Scenario 1: 

Scenario 2: 

So, how did you get on?

If readers want to try something else, go to the Harvard Implicit Bias project website and do the test. I did it myself (before the Analysis programme) expecting the worst. I came out of it neutral. But as my failure in Scenarios 1 and 2 demonstrates, there are no laurels to rest on.

 

Why would you do that?

I have not written about Brexit for some time. I have watched incredulously as the UK’s chief negotiator, David Davis, has failed to understand that the EU is a rule-based organisation that works linearly, meets 4 times per year and delegates work to qualified people such as EU chief negotiator, Michel Barnier. I have also “enjoyed” reading in the Guardian John Crace’s sketches – yesterday being a case in point.

This morning the British Government – though I am being generous by describing it thus after a week when the now redundant Overseas Development Minister, Priti Patel, has been making her own foreign policy whilst on holiday, wheeled out another former minister, Theresa Villiers (left), to argue that the EU – Barnier – is being unreasonable in putting a two-week deadline on the UK sorting out the divorce bill as the final EU leaders’ meeting of the year is fast-approaching and he will have to make recommendations to them regarding exit progress. I’ve heard the arguments again – the EU is not negotiating. Trade policy is important for the British and Europeans. How can you negotiate the border between The Republic of Ireland and Northern Ireland before knowing what the trade agreement will be? etc. I do recall that Davis – and presumably what constitutes the UK Government – agreed to this on the first day of negotiation back in June 2017. Why agree to something that negotiators cannot honour?

But then this week, the UK’s illustrious and creative Prime Minister, Theresa May, decides that the leaving date, 29 March 2019 will be enshrined in law. Oh and the time will be 2300 (a recognition that the European Continent is on the whole, one hour ahead of the UK). My question is, when there is so much uncertainty about outcomes, why would a so-called leader commit herself – or successors – to such an absolute date and time? Politics was always the art of the possible. When negotiating with 27 countries whom the UK has alienated and distracted from more important global matters, this is unhelpful? Surely?

 

 

 

Picture Theresa Villiers: Chris McAndrew

I passed an examination!

Since getting back from holidays in the Alps in August, it has been quite busy. The start of an academic year is always busy; this year had its own challenges. And they are persistent. Apologies to my readers. Something had to give.

I have, however, now passed my Goethe Institut B1 German exam. It was quite an experience. I have not taken a formal examination for maybe 20 years (since completing my undergraduate degree). So, I had to prepare. The Goethe Institut offers plenty of mock examination materials for that purpose. I have spent the best part of a year trying to improve my mock scores. Examinations are as much about technique as they are content. Answering the question helps – though because the questions and/or instructions are in German, that makes it a shade more tricky to get right. I practised hard answering questions alone and with my tutor.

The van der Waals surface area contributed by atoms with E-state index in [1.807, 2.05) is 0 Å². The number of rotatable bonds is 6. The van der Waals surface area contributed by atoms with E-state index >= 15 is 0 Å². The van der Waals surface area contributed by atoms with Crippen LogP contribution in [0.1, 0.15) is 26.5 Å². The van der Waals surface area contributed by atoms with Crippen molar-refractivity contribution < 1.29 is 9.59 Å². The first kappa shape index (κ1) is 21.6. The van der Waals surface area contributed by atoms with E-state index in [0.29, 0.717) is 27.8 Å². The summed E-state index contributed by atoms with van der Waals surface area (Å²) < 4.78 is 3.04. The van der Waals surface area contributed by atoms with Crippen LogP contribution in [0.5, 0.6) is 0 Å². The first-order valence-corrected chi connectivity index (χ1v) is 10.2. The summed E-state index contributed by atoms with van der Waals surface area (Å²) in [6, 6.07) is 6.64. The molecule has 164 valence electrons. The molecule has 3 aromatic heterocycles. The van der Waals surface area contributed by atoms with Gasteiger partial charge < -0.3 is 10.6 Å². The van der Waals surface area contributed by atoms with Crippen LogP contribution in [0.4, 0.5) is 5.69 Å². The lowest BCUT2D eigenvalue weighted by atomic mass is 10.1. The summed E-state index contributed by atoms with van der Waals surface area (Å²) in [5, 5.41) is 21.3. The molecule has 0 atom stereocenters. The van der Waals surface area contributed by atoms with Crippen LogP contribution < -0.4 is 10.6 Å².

Kaffee und Kuchen nach der Prüfung

I have to say that I thought – confidently – that I had failed the listening part of the examination. In my training, this was my weakest discipline. One has to listen to a cod radio-discussion programme and identify who said what. There is little concession to speed. Some of the voices seem similar and, as was in my case, in the first instance, I had no idea what the theme was! But somehow, I passed that part with a creditable 77 (84 overall from four disciplines).

Anyone is doing this examination in Munich, be advised that the online “pass checker” tool may not work. After two weeks the Institut wrote to me to ask when I was going to pick up my certificate! And against their own guidelines, they sent it to an address in Munich for me to retrieve rather than have to attend in person. At 200 Euros, it is not a cheap option. But I am unexpectedly proud.

The Economist and the UK General Election – what a squirm

Two years ago I critiqued the Economist’s advocacy of the Conservative Party to form the next UK Government under David Cameron. The magazine, in my opinion, disingenuously dismissed Ed Miliband’s programme in favour of the “stability” offered by more economic-liberal austerity by the Conservatives. The magazine overlooked the commitment to an in-out referendum on Europe despite its avowed support for the European Union, at least in the context of a single market and customs union.

Fast-forward 2 years and here we are with another General Election having been called – we are told by Theresa May – to protect the will of the people translated as her vision of Brexit from those who would oppose it (saboteurs according to the Daily Mail), like parliamentary oppositions are supposed to do under the Country’s usefully unwritten constitution. May, not being a democrat, or not one that I recognise, duly called her General Election after having been on a walking holiday. Though I am minded that she first had a word with the architect of the Conservatives’ last election victory, the benighted Lynton Crosby.